(For the Auslan version of this video, please scroll to the bottom.)
Albo put the Deaf community offside on the very first day of the election campaign. He announced support for the Shepherd Centre. He promised $1.5 Million to develop the Hearhub online platform that the Centre runs. Hearhub, in the words of the Shepherd Centre:
” …. is on a mission to improve the listening and communication skills of children with hearing loss around the world by revolutionising the way clinicians and educators work with children in the listening space. Our innovative online tools and courses provide professionals with a suite of unique resources to support children and their families.”
The Shepherd Centre has a bit of a Voldemort complex with the Deaf community, as in “…they who should not be named.” In the past they have had a stubborn refusal to accept Auslan as part of their early intervention programs. They, along with Dimity Dornan’s Hear and Say Centres, are seen as the bastions of oralism and the enemy of Auslan. Both have previously steadfastly refused to accept Auslan in any shape or form. Dimity, of course, once called Deafness a scourge and compared it to polio. It did not go down well. This old article at Ramp Up, My Deafness is no Scourge; an open letter to Dimity Dornan, will give you some idea of the hurt that she caused.
So as luck would have it, Albo’s first commitment of the election campaign was to commit $1.5 million to the Shepherds Centre’s Hearhub. To the surprise of no one, many in the Deaf community erupted. In years gone by, I would have been one of the many to be appalled. But not anymore, and here is why.
You see, very recently The Shepherd Centre announced that they were taking on the wonderful Hear for You Deaf Mentoring Program. Of course, Hear for You wasn’t just about Deaf youth; it was about hard of hearing youth as well. It provided both with some wonderful opportunities and exposure. And that was whether they used Auslan or were oral.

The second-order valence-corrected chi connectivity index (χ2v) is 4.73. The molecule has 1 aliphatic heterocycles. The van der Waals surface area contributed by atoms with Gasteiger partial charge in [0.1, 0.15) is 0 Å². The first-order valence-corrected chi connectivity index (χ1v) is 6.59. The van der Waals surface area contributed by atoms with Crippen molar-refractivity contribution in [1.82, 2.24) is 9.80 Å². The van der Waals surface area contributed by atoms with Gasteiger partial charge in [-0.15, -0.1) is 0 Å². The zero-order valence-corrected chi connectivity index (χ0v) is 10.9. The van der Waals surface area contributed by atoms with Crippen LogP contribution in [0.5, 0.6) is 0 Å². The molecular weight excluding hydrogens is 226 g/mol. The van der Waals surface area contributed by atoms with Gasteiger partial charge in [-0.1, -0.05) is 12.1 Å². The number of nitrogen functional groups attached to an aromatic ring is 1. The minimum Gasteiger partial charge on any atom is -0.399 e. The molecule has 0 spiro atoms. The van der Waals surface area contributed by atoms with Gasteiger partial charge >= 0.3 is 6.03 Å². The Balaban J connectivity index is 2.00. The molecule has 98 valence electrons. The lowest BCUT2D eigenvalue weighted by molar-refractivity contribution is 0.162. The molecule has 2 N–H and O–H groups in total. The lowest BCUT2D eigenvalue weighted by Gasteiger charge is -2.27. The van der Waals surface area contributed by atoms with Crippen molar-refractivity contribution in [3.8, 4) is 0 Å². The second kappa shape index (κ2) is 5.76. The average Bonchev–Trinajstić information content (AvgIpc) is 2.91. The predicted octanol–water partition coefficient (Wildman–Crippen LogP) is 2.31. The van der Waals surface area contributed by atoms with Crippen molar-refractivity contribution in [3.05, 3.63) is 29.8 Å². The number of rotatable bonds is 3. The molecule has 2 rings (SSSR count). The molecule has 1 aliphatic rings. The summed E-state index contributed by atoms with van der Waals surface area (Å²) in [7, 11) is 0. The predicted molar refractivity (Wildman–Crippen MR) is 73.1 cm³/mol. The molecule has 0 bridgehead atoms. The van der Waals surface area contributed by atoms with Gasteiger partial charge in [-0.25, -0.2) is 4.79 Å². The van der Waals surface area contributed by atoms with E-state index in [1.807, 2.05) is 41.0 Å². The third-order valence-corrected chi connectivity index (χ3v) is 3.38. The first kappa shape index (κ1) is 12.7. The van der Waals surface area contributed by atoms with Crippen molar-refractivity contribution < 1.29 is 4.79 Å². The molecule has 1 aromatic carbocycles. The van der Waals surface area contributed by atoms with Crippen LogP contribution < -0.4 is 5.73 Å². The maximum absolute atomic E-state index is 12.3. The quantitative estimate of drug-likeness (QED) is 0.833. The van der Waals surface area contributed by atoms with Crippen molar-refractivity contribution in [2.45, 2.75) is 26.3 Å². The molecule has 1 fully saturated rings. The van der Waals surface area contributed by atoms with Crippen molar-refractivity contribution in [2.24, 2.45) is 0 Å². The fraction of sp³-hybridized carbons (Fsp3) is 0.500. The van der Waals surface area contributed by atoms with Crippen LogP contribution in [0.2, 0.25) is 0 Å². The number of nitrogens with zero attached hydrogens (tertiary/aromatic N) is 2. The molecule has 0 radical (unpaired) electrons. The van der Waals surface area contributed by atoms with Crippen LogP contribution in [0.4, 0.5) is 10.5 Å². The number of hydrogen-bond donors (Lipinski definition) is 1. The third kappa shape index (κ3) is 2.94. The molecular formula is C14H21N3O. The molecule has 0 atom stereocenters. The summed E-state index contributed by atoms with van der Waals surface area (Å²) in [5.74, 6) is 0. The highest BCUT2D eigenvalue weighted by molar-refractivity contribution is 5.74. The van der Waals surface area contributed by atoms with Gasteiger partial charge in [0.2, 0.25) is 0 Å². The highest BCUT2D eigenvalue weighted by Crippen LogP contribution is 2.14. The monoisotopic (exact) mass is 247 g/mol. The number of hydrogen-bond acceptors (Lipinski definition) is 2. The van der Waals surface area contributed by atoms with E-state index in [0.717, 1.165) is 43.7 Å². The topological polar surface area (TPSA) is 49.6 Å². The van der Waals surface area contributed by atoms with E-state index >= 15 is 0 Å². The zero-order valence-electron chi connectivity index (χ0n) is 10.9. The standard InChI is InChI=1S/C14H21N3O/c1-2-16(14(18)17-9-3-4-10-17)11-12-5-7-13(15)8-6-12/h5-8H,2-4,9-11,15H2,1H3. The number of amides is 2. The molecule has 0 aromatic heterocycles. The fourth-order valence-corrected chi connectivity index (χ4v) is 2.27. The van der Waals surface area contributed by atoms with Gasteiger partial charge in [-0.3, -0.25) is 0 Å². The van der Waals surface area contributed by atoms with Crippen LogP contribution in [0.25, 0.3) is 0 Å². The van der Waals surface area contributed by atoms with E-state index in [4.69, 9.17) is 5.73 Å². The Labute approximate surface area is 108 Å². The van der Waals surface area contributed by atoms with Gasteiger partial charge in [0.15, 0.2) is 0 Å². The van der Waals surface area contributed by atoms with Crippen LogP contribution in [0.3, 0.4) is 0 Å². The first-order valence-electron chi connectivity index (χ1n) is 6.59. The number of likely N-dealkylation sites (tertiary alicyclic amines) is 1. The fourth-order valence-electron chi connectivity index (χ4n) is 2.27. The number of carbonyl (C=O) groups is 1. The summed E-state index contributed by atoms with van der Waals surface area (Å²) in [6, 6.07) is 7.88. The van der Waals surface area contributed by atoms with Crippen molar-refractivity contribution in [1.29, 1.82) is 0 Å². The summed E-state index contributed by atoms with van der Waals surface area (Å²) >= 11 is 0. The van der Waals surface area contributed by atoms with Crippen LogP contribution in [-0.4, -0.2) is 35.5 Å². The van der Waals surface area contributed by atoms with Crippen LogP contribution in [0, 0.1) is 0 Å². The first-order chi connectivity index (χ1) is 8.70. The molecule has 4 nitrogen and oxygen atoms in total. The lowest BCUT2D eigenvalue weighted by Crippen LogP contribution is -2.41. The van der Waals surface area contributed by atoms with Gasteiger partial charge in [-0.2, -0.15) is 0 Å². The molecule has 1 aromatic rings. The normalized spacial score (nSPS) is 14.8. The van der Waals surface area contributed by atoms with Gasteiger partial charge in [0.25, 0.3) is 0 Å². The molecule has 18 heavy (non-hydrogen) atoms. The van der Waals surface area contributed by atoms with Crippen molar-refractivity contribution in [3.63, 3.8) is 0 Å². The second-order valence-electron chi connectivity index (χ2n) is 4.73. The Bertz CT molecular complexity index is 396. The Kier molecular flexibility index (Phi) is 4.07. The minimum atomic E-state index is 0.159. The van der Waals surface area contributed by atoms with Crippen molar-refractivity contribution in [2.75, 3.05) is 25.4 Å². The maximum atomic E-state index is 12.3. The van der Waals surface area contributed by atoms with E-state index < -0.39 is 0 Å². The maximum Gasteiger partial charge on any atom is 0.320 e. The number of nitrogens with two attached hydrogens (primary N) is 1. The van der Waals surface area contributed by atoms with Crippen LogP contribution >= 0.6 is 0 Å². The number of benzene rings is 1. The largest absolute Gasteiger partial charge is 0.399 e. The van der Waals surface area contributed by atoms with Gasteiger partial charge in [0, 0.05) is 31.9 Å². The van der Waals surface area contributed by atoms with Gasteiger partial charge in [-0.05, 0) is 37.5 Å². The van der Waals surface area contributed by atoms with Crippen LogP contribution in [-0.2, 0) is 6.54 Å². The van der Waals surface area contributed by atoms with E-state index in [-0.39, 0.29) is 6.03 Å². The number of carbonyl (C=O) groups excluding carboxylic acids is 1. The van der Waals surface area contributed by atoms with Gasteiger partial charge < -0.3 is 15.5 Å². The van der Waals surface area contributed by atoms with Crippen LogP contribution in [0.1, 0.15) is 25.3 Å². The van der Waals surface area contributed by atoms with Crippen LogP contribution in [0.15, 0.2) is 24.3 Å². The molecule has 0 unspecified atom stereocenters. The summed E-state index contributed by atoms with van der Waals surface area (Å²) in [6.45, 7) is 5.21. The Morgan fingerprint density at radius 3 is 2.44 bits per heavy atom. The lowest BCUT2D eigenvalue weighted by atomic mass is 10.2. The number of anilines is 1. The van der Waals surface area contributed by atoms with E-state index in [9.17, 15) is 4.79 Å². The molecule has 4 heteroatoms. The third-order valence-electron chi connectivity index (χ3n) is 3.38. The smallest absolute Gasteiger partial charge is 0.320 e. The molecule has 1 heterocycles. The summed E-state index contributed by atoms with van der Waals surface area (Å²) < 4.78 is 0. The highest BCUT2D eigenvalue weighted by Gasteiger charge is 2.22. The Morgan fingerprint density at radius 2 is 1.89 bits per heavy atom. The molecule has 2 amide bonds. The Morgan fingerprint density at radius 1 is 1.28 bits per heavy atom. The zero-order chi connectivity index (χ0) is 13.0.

Now, I can imagine that there were many Deaf people, hearing that the Shepherd Centre were now going to run the program, thought that this would lead to some form of discrimination against Auslan users. Nope, that’s far from the truth. In fact, possibly for the very first time, The Shepherd Centre have publicly committed to supporting kids that use Auslan. Here is what their CEO had to say:
“I am so excited about Hear For You joining with The Shepherd Centre to create a new organisation that will be able to provide even better services to more participants. And we will also be supporting participants who use spoken language for their communication as well as participants who use Auslan for their communication because we want to make sure that all of them have access to the best services that can make sure that their future life will be as bright as possible.”
There you have it, straight from the horses mouth. The Shepherd Centre want to make sure that young people who use Auslan have the very best start in life. One assumes that means to all their programs from birth, right through to adolescence. That’s brilliant!!
So, what I suggest is that the Deaf community get on board really quickly and begin to have some influence. Make sure that native Auslan users are involved right from the start. Make sure the inevitable development of early intervention Auslan programs are set up properly by Deaf professionals and teachers. In this way we can make sure that young Auslan users get the very best start in life.
And if Albo gets in, part of that $1.5 million can be used to develop world class Auslan programs from birth to adolescence. This will mean that the futures of the young people that use Auslan, in the words of the Centre CEO, “… Will be as bright as possible.”
Come on Deaf Australia, get in there now so that the Shepherd Centre can develop the very best Auslan programs possible! There is no time like the now!
(THE VIEWS EXPRESSED IN THIS POST ARE THE VIEWS OF THE AUTHOR ALONE.)